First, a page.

[PRIVADDR].

   An application on this system is trying to communicate with a
   destination whose name resolves to public and global IPv4 and IPv6
   addresses.  The application uses an address resolution API that
   implements the destination address selection mechanism described in
   Default Address Selection for IPv6 [ADDRSEL].  The application will
   attempt to connect to each address returned in order until one
   succeeds.  Since the system has no off-link IPv6 routes, the optimal
   scenario would be if the IPv4 addresses returned were ordered before
   the IPv6 addresses.  The following sections describe where things can
   go wrong with this scenario.

2.1 Problems with Default Address Selection for IPv6

   The Default Address Selection for IPv6 [ADDRSEL] destination address
   selection mechanism could save the application a few useless
   connection attempts by placing the IPv4 addresses in front of the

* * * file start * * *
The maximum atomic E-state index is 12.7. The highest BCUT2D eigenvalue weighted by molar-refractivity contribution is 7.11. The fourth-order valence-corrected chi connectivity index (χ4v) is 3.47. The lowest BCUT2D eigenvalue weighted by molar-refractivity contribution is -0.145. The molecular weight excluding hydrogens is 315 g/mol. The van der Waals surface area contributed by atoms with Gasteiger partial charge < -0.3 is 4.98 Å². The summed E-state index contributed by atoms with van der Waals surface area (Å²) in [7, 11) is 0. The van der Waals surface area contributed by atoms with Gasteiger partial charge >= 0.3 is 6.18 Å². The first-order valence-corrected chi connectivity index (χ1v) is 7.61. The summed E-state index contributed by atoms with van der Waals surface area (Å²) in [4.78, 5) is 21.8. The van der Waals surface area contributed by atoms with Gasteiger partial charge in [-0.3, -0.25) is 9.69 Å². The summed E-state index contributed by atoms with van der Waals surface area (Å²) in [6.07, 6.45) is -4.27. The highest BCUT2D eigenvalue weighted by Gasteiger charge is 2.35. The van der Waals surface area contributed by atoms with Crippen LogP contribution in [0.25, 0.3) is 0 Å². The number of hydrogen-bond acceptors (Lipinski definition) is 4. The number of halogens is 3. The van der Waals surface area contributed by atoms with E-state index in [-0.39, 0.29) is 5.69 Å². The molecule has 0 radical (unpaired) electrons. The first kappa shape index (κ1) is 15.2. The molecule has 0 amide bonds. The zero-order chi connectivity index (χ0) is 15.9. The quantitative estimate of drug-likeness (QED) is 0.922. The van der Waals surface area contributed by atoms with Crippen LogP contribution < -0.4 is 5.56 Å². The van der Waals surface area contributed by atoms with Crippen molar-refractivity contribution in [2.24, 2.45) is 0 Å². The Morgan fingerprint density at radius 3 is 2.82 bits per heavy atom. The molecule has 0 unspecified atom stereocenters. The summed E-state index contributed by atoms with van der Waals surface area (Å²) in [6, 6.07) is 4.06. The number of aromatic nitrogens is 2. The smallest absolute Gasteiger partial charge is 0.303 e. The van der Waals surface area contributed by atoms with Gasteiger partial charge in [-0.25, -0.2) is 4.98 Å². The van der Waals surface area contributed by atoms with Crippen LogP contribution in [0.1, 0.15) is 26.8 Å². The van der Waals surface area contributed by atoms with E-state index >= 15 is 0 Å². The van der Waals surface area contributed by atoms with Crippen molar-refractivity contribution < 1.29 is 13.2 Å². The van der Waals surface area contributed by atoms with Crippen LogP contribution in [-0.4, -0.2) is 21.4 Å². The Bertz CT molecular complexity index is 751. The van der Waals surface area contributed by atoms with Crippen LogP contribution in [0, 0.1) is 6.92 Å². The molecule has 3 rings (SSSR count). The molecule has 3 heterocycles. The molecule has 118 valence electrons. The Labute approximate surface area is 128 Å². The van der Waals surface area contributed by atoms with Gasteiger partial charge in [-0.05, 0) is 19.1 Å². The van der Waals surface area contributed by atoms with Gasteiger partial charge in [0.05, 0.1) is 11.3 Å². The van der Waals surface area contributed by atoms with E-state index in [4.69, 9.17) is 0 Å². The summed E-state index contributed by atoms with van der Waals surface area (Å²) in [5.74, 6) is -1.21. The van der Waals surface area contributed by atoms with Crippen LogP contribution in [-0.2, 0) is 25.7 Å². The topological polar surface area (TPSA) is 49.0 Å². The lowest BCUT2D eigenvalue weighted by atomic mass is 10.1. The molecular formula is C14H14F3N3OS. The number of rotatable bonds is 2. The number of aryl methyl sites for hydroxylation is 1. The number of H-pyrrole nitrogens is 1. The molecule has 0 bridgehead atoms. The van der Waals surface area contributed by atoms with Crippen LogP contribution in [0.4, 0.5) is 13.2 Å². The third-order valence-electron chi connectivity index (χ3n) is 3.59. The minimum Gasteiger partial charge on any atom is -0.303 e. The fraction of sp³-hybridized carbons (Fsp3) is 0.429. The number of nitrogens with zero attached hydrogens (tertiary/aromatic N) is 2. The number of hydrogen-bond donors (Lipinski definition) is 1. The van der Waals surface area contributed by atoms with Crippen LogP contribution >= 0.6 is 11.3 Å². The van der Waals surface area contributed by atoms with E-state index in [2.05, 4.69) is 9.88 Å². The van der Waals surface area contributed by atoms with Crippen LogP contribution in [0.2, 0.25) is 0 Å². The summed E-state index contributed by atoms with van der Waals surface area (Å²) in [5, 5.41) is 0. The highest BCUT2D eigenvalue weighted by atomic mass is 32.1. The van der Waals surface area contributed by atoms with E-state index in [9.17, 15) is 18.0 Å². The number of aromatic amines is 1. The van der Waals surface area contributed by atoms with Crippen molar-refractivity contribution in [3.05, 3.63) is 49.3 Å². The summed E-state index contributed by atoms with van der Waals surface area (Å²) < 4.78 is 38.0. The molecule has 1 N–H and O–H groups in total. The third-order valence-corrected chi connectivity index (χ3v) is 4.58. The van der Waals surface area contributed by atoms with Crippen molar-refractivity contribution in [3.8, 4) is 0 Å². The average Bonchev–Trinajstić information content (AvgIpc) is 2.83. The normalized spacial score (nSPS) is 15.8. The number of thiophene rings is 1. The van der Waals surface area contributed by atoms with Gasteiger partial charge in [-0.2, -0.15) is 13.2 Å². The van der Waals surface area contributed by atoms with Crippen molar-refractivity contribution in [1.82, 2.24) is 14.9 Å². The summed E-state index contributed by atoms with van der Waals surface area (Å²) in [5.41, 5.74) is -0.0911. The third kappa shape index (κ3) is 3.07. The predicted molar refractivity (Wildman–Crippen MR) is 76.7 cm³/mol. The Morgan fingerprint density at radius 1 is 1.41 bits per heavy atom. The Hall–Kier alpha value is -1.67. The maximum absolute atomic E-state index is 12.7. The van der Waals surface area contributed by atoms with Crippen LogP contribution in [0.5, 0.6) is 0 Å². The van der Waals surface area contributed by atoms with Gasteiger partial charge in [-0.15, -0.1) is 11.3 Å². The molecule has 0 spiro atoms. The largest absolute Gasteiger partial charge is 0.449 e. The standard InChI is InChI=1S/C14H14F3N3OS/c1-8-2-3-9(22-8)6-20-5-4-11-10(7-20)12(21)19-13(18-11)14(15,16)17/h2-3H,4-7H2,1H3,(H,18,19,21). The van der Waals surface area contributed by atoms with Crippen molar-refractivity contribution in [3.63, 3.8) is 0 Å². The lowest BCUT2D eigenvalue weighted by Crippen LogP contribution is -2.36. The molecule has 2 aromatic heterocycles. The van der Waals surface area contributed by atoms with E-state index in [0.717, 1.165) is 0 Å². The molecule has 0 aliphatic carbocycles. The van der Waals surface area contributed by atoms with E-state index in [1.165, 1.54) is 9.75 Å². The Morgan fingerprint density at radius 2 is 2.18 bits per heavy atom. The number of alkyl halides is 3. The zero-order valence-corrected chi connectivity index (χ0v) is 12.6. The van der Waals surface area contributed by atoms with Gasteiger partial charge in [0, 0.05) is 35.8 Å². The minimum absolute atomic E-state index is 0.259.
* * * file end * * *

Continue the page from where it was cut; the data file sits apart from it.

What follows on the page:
IPv6 addresses.  This would be desired since all IPv6 destinations in
   this scenario are unreachable (there's no route to them), and the
   system's only IPv6 source address is inadequate to communicate with
   off-link destinations even if it did have an off-link route.

   Let's examine how the destination address selection mechanism behaves
   in the face of this scenario when given one IPv4 destination and one
   IPv6 destination.

   The first rule, "Avoid unusable destinations", could prefer the IPv4
   destination over the IPv6 destination, but only if the IPv6
   destination is determined to be unreachable.  The unreachability
   determination for a destination as it pertains to this rule is an
   implementation detail.  One implementable method is to do a simple
   forwarding table lookup on the destination, and to deem the
   destination as reachable if the lookup succeeds.  The Neighbor
   Discovery on-link assumption mentioned in Section 2.2 makes this
   method somewhat irrelevant, however, as an implementation of the
   assumption could simply be to insert an IPv6 default on-link route
   into the system's forwarding table when the default router list is
   empty.  The side-effect is that the rule would always determine that
   all IPv6 destinations are reachable.  Therefore, this rule will not
   necessarily prefer one destination over the other.